FIRST COUPLA days of play featured serial mismatches with the winners triumphing by an average of 30 points. It was refreshing to see a local team, Cloverdale, make it into the championship game. The McMillan kid can really play, as can a couple of his teammates. And they're young. Cloverdale people remember when the boy's father, Craig, led Cloverdale to back-to-back state championships. Local sports fans were absolutely delighted when Cloverdale knocked perennial Marin powerhouse Branson clear into the loser's bracket.
A STRONG Anderson Valley team, ably coached by Detective Luis Espinoza of the Mendocino County Sheriff's Department, handily dispatched Tomales, 62-42 in their opening match. The good guys were lead by Abraham Sanchez with 17 points and Jared 'Three Point' Johnston with 10.
THRUST into the winner's bracket, Anderson Valley took on Pinewood of Los Altos, falling to the visitors, 61-47. AV fired up way too many low percentage shots and turned the ball over constantly. Athletically, I thought AV was superior to the visitors — a collection of smallish, pasty-faced urban waifs with one kid about 6'6" who could, as they say, "tread water in a test tube" — but the string bean was tough inside, reaching up and over the Boonville boys for unimpeded scores. Anderson Valley got a big game out of Alejandro Soto with 18 points but otherwise drew an offensive blank. Anderson Valley gave the city boys all they could handle, and will easily win league play, although Jim Young will certainly argue that his Mendocino Cardinals are a lock.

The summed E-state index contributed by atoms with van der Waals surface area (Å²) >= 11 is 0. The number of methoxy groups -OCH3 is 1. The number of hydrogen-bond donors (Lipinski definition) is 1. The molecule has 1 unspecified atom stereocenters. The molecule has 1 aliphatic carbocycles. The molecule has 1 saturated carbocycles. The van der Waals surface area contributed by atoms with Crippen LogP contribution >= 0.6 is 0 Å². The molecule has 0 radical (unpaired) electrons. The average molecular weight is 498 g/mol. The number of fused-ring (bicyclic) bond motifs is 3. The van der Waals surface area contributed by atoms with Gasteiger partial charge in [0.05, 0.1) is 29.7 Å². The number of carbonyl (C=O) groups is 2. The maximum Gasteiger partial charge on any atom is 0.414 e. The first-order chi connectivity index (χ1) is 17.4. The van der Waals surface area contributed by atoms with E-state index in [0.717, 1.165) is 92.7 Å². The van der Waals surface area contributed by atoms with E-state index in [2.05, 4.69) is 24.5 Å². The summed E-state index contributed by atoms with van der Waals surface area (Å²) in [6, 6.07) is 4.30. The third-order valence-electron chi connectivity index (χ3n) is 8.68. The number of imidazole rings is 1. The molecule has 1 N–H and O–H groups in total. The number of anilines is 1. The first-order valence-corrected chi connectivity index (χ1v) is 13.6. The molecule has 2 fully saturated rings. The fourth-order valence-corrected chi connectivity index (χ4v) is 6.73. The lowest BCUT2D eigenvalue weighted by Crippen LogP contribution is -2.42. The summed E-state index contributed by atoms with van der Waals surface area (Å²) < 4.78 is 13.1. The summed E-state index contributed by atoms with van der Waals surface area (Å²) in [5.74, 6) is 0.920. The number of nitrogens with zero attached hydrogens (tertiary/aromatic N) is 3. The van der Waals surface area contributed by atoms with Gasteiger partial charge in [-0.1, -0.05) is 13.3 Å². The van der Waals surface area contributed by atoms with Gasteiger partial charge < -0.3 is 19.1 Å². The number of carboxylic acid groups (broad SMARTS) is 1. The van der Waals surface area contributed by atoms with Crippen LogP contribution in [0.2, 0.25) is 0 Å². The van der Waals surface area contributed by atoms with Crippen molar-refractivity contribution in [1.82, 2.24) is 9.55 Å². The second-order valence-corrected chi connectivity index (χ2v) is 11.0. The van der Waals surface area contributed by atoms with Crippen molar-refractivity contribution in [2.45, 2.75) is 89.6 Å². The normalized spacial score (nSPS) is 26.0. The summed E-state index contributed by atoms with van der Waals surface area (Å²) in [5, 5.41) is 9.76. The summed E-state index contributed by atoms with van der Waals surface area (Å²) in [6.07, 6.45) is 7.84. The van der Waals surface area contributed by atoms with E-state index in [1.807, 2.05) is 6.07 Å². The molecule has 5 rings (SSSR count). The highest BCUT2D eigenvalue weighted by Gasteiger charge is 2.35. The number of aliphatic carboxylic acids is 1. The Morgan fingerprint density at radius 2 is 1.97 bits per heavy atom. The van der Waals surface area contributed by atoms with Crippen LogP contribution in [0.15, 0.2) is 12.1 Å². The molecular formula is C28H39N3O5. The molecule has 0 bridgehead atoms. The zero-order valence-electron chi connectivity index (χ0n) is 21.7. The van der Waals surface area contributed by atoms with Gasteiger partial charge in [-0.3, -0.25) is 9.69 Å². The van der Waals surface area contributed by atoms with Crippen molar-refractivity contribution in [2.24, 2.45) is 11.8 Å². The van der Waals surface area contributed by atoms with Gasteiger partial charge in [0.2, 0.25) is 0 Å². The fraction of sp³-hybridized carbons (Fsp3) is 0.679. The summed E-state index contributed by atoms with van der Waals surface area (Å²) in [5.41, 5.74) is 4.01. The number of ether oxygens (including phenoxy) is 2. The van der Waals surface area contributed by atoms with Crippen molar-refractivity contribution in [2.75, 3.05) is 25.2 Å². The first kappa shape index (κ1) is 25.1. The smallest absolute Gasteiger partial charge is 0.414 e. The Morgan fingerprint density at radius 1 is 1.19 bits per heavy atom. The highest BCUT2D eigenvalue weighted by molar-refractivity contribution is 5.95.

THE PANTHER'S cold-shooting good guys then lost to Head Royce, 48-29, but overall more than held their own over the weekend.
THREE CLOVERDALE players, Marcus Poe; Jayson McMillan; and Luke Pope were named to the all-tourney team.
PEARL HARBOR FROM A 10 YEAR OLD'S VIEW
by Charlotte Anderson